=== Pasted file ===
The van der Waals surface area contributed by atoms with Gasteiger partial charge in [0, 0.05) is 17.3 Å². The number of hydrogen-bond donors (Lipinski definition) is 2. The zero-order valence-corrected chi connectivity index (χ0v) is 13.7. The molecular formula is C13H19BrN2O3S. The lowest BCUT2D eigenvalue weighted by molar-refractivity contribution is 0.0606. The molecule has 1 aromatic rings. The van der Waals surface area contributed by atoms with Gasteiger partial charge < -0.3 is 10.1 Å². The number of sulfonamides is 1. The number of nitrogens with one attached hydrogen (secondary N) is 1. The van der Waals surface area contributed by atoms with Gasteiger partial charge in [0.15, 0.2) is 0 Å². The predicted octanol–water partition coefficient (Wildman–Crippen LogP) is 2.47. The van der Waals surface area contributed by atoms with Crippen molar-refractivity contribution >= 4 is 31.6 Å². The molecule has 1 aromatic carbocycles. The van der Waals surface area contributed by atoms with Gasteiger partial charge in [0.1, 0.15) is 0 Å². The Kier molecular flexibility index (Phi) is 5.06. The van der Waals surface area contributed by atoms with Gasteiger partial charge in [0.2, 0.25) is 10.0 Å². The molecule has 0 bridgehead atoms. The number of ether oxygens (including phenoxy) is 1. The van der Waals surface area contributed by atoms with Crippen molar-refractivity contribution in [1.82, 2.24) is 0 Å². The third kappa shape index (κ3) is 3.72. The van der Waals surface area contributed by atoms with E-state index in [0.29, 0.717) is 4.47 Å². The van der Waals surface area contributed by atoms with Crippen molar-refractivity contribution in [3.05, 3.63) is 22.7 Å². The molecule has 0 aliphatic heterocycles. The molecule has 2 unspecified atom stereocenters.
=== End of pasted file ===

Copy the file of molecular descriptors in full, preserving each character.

The van der Waals surface area contributed by atoms with Gasteiger partial charge in [0, 0.05) is 17.3 Å². The number of hydrogen-bond donors (Lipinski definition) is 2. The zero-order valence-corrected chi connectivity index (χ0v) is 13.7. The molecular formula is C13H19BrN2O3S. The lowest BCUT2D eigenvalue weighted by molar-refractivity contribution is 0.0606. The molecule has 1 aromatic rings. The van der Waals surface area contributed by atoms with Gasteiger partial charge < -0.3 is 10.1 Å². The number of sulfonamides is 1. The number of nitrogens with one attached hydrogen (secondary N) is 1. The van der Waals surface area contributed by atoms with Gasteiger partial charge in [0.15, 0.2) is 0 Å². The predicted octanol–water partition coefficient (Wildman–Crippen LogP) is 2.47. The van der Waals surface area contributed by atoms with Crippen molar-refractivity contribution >= 4 is 31.6 Å². The molecule has 1 aromatic carbocycles. The van der Waals surface area contributed by atoms with Gasteiger partial charge in [0.1, 0.15) is 0 Å². The Kier molecular flexibility index (Phi) is 5.06. The van der Waals surface area contributed by atoms with Gasteiger partial charge in [0.2, 0.25) is 10.0 Å². The molecule has 0 bridgehead atoms. The number of ether oxygens (including phenoxy) is 1. The van der Waals surface area contributed by atoms with Crippen molar-refractivity contribution in [1.82, 2.24) is 0 Å². The third kappa shape index (κ3) is 3.72. The van der Waals surface area contributed by atoms with E-state index in [0.29, 0.717) is 4.47 Å². The van der Waals surface area contributed by atoms with Crippen molar-refractivity contribution in [3.05, 3.63) is 22.7 Å². The molecule has 0 aliphatic heterocycles. The molecule has 2 unspecified atom stereocenters.